More recently, there have been a num­ber of U.S. res­i­dents inspired by Islamic extrem­ist orga­ni­za­tions who con­sid­ered attack­ing Jew­ish or Israeli insti­tu­tions or oth­er­wise indi­cated that anti-Semitism was an impor­tant ele­ment of their ide­ol­ogy. They included:

  • Samy Mohamed Hamzeh, arrested in 2016 for allegedly attempt­ing to bomb a masonic tem­ple in Wis­con­sin, had ini­tially expressed inter­est in trav­el­ing to Israel to kill sol­diers and civil­ians in the West Bank, accord­ing to court doc­u­ments. He allegedly changed his plan for logis­ti­cal reasons.
  • Tairod Pugh, arrested for allegedly attempt­ing to join ISIS in 2015, wrote a Face­book post that stated, “All the evil done by the Jews came from within them­selves. On the day of Judg­ment full respon­si­bil­ity of the starv­ing, tor­ture, jail­ing and killing of inno­cent Mus­lims will rest upon there (sic) shoul­ders. Allah must really hate them to give the rope to hang them­selves,” and posted an image with text stat­ing, “Most Jews do not like to admit it, but our Gd is Lucifer.” He also shared an image on Face­book that ref­er­enced blood libel accu­sa­tions, depict­ing Israeli Prime Min­is­ter Ben­jamin Netanyahu slit­ting the throats of sleep­ing children.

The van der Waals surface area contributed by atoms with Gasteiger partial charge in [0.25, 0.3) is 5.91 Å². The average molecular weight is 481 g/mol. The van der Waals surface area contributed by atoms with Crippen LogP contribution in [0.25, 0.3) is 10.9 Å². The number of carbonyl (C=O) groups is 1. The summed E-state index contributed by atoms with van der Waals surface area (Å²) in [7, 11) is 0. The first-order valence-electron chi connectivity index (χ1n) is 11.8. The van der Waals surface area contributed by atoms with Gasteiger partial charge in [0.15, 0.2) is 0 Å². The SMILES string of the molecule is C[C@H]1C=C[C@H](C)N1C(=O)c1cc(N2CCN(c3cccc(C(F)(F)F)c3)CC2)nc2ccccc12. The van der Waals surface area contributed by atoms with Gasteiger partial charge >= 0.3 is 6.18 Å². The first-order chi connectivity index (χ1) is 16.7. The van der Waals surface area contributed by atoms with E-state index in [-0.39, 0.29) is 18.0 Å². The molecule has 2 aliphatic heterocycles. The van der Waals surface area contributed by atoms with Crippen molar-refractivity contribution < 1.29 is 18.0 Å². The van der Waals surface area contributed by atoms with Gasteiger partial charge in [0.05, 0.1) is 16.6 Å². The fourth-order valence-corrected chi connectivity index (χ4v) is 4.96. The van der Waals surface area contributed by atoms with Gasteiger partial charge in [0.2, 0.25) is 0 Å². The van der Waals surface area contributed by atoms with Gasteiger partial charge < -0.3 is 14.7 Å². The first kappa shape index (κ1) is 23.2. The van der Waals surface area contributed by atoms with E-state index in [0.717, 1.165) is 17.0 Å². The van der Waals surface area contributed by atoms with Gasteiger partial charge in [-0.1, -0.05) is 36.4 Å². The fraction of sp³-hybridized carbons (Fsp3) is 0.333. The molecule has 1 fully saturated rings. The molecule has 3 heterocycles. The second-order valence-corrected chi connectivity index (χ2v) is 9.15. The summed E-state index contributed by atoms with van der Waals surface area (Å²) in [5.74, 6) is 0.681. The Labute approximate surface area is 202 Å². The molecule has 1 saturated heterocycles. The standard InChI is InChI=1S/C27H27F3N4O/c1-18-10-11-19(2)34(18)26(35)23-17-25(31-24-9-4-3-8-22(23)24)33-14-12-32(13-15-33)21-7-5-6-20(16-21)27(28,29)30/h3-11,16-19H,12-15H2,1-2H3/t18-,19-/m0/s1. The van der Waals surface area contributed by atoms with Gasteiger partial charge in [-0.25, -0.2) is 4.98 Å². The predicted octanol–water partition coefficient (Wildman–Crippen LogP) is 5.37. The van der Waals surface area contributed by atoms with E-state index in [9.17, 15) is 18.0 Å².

• Nader Elhuza­yel, arrested in 2015 for allegedly attempt­ing to join ISIS, report­edly expressed excite­ment at the pos­si­bil­ity of ISIS attack­ing Israel. Court doc­u­ments claim that he wrote, “Look­ing for­ward to see some yahoodi (Jew­ish) heads rolling, or dead bod­ies car­ry­ing their own yahoodi heads, and jihadi john (iden­ti­fied as the beheader in sev­eral Screen­shot from Al Shabaab video call­ing for attacks on “Jewish-owned West­field shop­ping cen­ters” 9 ISIS videos) doing this stance on them…” as part of an Inter­net exchange in Decem­ber 2014.